Ace Frehley, on the other hand, is treated pretty kindly. Paul Stanley praises his talent and ability in the early days while bemoaning how Ace let drugs and drink ruin what had once been so promising. Paul’s not as brutal to Gene as he is to Peter. But he does get in a few digs about how Gene Simmons isn’t nearly as good a businessman as he wants people to think and how he takes credit for lots of things he never actually did.
It’s also funny that Paul Stanley seems to be more interested even than Gene Simmons in letting us know how rich he is. To me, it’s borderline criminal that Paul Stanley sells something like $2 million a year worth of paintings that nobody would spend a dime on if he weren’t a member of KISS, or that he once spent $70,000 on a lamp. It’s disgusting and it’s part of the reason there’s so much pain and poverty in this world. Have the decency to at least feel like an asshole about it, Paul! Like I do for buying your book. But I digress.
That being said, it was a good read. I got a little tired of hearing how the fact that he was born with a deformed ear made him do nearly everything he ever did in life, whether good or bad. But I did like learning that superstar Paul Stanley is just as shy and introverted as I am much of the time. He tells the story of driving to some fancy restaurant at the height of KISS’s fame, then feeling like too much of a loser to go in alone and driving home to eat a TV dinner. I do stuff like that all the time. Like Paul Stanley, I find it extremely difficult to relate to people unless they know I’m (sort of) famous. I just feel so incredibly awkward starting conversations. It’s far better to let other people start them with me. Then it’s easy whereas otherwise it feels impossible.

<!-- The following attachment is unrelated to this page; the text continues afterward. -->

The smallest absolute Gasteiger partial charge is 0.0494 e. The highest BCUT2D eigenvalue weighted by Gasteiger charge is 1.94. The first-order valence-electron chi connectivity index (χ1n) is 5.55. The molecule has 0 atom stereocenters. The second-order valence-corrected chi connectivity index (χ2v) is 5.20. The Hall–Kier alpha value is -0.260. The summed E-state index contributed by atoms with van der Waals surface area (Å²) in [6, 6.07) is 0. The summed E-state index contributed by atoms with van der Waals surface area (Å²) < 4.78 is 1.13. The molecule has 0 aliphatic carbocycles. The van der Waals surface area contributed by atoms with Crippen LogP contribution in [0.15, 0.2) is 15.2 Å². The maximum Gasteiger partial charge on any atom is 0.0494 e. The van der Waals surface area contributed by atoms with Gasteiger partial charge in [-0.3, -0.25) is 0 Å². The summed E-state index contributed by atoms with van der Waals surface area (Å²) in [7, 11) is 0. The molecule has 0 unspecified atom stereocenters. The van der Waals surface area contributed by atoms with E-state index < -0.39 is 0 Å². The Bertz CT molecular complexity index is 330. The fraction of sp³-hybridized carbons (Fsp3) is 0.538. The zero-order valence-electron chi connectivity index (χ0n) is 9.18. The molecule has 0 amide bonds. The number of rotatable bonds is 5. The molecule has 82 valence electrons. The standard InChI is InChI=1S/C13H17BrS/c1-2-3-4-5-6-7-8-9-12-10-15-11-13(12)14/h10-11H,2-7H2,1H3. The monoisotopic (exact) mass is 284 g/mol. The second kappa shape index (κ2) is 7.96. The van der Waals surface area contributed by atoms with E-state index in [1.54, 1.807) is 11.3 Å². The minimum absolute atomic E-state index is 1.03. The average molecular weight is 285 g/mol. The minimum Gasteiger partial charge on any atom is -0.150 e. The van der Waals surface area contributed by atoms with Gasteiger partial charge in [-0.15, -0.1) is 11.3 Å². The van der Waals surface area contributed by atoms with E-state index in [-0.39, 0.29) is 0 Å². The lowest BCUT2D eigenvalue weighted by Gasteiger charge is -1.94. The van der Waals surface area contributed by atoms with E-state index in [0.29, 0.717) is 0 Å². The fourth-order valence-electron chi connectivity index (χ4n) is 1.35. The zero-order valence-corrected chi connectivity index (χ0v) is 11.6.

I was able to pull out a few very tangentially “Zen-ish” things from Gene Simmons’ book when I wrote about it in Hardcore Zen. But I can’t really come up with anything comparable in Paul Stanley’s book. If you’re not already a fan of KISS there’s probably not much in it for you. Even if you are a fan, he doesn’t give the kinds of insights I’d like to read about, like specifics about how they got the bombastic sound on the Destroyer album or how much of KISS ALIVE was actually recorded live. For anything close to that kind of stuff you need to read David Leaf and Ken Sharp’s KISS: Behind The Mask.
Sorry, readers, for the lack of “Zen” this time. But I’m working on a couple of new articles that address issues of practice. Stay tuned!
* * *
I ain’t Paul Stanley. Nobody spends $2 million on any of my drawings! Your kind donations make this blog happen and pay my rent (once again last year I earned more from blog donations than book sales). Thank you for your support!
Registration is now open for our Zen & Yoga Retreat at Mt. Baldy Zen Center May 9-11, 2014. Sign up now! Seats are going fast!
Sometimes a movie is made to tour.
Are you interested in seeing HARDCORE ZEN with your local community? Would you like Brad Warner to speak at your university, meditation group, or personal guests?
Now you can have both. The film will screen at a location at your discretion. Simply contact firstname.lastname@example.org the following specifics: your location, contact info, and potential date for the event.